The Crescent Moon is making a solo sweep up the evening sky this week, not meeting a single planet until it passes by Mars next Sunday.
In ancient times it was believed that every human being comes from a star ~ not just that we are made of the same stuff as the stars, but that the human being, as a soul-spirit being, actually came from a specific star. But to get to the Earth, this soul-spirit being had to pass through starry worlds, through the regions of the planets and the Sun, and then, last of all, through the Moon sphere ~ which was the entire region around the Earth described by the Moon’s orbit.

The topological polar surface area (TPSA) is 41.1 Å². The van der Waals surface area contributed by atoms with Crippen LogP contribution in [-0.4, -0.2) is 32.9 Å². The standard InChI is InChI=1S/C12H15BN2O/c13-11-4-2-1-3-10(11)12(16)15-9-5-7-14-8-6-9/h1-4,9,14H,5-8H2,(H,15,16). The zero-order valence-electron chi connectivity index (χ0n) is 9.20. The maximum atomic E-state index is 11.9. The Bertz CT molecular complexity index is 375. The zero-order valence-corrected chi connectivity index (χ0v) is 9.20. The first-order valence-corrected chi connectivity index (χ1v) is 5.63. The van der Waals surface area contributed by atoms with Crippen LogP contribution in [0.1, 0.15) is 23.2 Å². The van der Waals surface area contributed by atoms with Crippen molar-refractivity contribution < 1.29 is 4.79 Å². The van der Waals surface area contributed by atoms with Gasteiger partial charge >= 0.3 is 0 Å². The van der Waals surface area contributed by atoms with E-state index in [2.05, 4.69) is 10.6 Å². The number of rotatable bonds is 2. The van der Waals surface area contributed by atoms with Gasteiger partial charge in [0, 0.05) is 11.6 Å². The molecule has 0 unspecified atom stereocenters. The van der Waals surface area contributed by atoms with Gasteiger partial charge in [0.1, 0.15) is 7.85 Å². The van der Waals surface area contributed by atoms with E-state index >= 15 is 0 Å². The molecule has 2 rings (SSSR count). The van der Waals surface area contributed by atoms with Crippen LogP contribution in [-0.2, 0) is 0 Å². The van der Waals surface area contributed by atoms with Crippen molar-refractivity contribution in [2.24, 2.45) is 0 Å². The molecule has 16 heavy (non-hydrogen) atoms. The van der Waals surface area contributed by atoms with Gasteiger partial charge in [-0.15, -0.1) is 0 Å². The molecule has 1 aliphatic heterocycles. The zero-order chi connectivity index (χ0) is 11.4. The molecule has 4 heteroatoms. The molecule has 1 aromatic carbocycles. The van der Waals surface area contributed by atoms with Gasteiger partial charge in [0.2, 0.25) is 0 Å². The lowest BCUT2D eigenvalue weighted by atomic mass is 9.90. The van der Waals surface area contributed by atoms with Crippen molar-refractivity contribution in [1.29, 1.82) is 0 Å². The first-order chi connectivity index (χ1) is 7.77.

The Moon exhibits two orbital rhythms: One relative to the stars; and the other relative to the Sun. The sidereal, or star rhythm, is the time it takes the Moon to complete one revolution relative to the stars. This takes 27.3 days.
The synodic rhythm is the time it takes for one revolution relative to the Sun. That’s 29.5 days.
These two rhythms of the Moon are in profound and perfect harmony with the Sun and Saturn: The latitude of the Sun’s surface where the sunspots occur rotates around the the solar surface every 27.3 days, which is the Moon’s sidereal rhythm; and the planet Saturn orbits the Sun every 29.5 years, which is n harmony with the Moon’s synodic rhythm of 29.5 days.
The Sun is the giver of life; Saturn, as slowest of the visible planets, marks the boundary of time; and the Moon serves as guardian, protecting the Earth after the human being falls from starry regions, always showing us the same face, reflecting all available celestial light, and on occasion, reflecting our own shadow back to us, so we can find our own true nature.